For 300 shekels ($A89.85), clients at Ada Barak's spa in northern Israel can add a wild twist to their treatment by having six non-venomous but very lively serpents slither and hiss a path across their aching muscles and stiff joints.

    "I'm actually afraid of snakes, but the therapeutic effects are really good," customer Liz Cohen told Reuters Television as Barak let the snakes loose on her body.

    Barak uses California and Florida king snakes, corn snakes and milk snakes in her treatments, which she said were inspired by her belief that once people get over any initial misgivings, they find physical contact with the creatures to be soothing.

     [ send green star]
    My two stories January 28, 2007 4:37 PM

    OK here are my two stories.

    The first one was something that my Dad's Mom used to tell to all of her kids.  If they got a scratch or abrasion they were supposed to let the dog lick it.  I thought that was pretty cool but then everyone decided dogs mouths were bad dirty places.  Now I am back to fully believing it.  Before I started taking really good supplements I had a couple deep scratches from the igs that just wouldn't heal.  One night Kody(our Rottie) started looking at my arm.  He then started making little tiny licks- just on the wound and no where else.  It was like he knew he was healing me.  Two days later the scratches were COMPLETELY healed- no scab or scar or anything!!!  They have really good bacteria in their mouths I guess which is why you see dogs trying to lick their own wounds if they get them- although the vet will always tell you not to let them do it.

    The 2nd story isn't as cool but it has to do with horses.  I had to sell my horse several years ago because I couldn't afford to keep him anymore.  I already wasn't eating and I still couldn't make his board payments.  So anyway, I hadn't ridden since and I had gotten pretty fat- I had always been in great shape.  This last spring I finally found a person to let me ride their horse.  Of course I started to lose weight because I was exercising but more surprising was that the terrible pain in my neck and shoulder didn't hurt as much after I had ridden.  My whole back was stiff and my muscles were sore but that was a good feeling because it was my body healing itself and the neck pain usually didn't bother me for two whole days after riding.  Now, between riding and eating organic and taking supplements by neck rarely hurts like it used to.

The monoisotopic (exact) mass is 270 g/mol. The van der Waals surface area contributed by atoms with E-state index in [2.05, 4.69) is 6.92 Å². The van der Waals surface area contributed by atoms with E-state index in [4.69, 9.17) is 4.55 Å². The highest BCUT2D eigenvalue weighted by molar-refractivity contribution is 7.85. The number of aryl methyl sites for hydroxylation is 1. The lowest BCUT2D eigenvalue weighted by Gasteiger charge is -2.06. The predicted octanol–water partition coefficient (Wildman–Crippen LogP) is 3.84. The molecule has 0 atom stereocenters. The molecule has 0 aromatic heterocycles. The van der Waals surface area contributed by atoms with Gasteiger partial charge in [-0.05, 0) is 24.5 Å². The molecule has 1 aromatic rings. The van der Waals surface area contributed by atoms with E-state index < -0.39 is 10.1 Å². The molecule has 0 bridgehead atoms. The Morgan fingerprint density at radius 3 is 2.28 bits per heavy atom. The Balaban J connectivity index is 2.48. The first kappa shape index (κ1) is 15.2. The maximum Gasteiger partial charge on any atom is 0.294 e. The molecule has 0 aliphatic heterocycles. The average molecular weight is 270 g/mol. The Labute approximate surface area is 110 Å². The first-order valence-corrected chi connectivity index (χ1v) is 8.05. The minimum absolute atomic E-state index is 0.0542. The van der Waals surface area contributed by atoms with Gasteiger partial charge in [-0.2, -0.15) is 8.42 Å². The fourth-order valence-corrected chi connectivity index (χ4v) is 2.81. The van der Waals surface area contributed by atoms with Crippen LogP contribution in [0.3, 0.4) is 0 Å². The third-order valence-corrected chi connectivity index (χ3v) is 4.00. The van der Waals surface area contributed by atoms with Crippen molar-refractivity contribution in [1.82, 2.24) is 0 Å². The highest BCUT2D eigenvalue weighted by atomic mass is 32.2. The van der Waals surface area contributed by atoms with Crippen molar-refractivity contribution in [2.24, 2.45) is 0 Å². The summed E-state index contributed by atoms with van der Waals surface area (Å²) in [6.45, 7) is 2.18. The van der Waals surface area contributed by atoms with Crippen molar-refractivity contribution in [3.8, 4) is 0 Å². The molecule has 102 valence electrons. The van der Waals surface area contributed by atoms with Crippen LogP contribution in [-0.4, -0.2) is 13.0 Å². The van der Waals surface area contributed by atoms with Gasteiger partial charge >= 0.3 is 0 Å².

Gooooo Petttttsss!!!!

     [ send green star]
     March 24, 2007 5:46 PM

    The healing power of one special Mideast dog, Golan

     [ send green star]
     March 25, 2007 11:19 AM

    When I was young my family environment was not the best, but we always had cats at home, and I had three separate cats during my childhood and teenage years.  They all helped bolster my self-esteem, and gave me a real sense of being loved, and of course always sat with me when I was too sad to cope.

    11 years ago I had a major nervous breakdown and have since struggled to build a stable and stress-free life.  I have had many ups and downs, and always looked to wild life to cheer me.

    Then 2and a half years ago a young tabby cat came to my house and moved in, and he has changed my life.  Just to know that even if I can't get out to feed myself I have a responsibility to him has helped me immeasurably.  The affection, loyalty, and acceptance of my faults that he has shown me has restored a great sense of love for all in me.  Because he has been in my life,  7 months ago I started working as avolunteer at my local animal rescue centre, which I love, and this has also helped build my confidence so much so that I recently felt able to apply for paid work, and was accepted at the first company that interviewed me.  This will be my first paid job since my breakdown, and although it's only part-time, and will therefore allow me to keep doing some hours at the animal home it represents a huge step forward for me, which indirectly I thank my cat Freddie for.

    And I know that I must accept that he has only stayed with me because he feels that I am worth investing his life with, which is very humbling.

    I owe him a lot, and look forward to spending many happy years together.

    Love and blessing to all


     [ send green star]
    Karen March 26, 2007 7:40 AM

    I am so proud of you.  It amazes me how the love we get from our animals can literally save us.  My fist dog as an "adult" was a little back Cocker Spaniel named Clyde.  I got him for my 23rd birthday.  I had a pretty awful 5 years in my 20's and if I had not had Clyde's unconditional love and also had to take him for walks and care for him I am not sure how I could have survived this terrible funk I was in.  Looking back I can't believe how really low I was and I really owe it to Clyde for making it through it.  Unfotunatley when I was pregnant with my first child Clydes back went out, we think due to in breeding, and the surgeon said he if it was his dog he wouldn't do the surgery.  If Clyde had not been in pain I would have tried to prolong his life.  I had to put my first love of my life to sleep, add that to being 4 months pregnant and I was a basket case.  My sister and my husband were in the room with me while I held him and told him over and over how good he was and how much I loved him.  He was the first pet my husband ever was attached to and his saddness was overwhelming.  I still miss Clyde with all my heart.  It took me 5 years to allow myself to get another dog.  I just couldn't bear the thought of going through that again.  I love my dogs so much but I don't think another pet could ever live up to Clyde as I think he saved my life, or came very close to it.  At the very least he made my life bearable, and his love was everything to me for quite some time.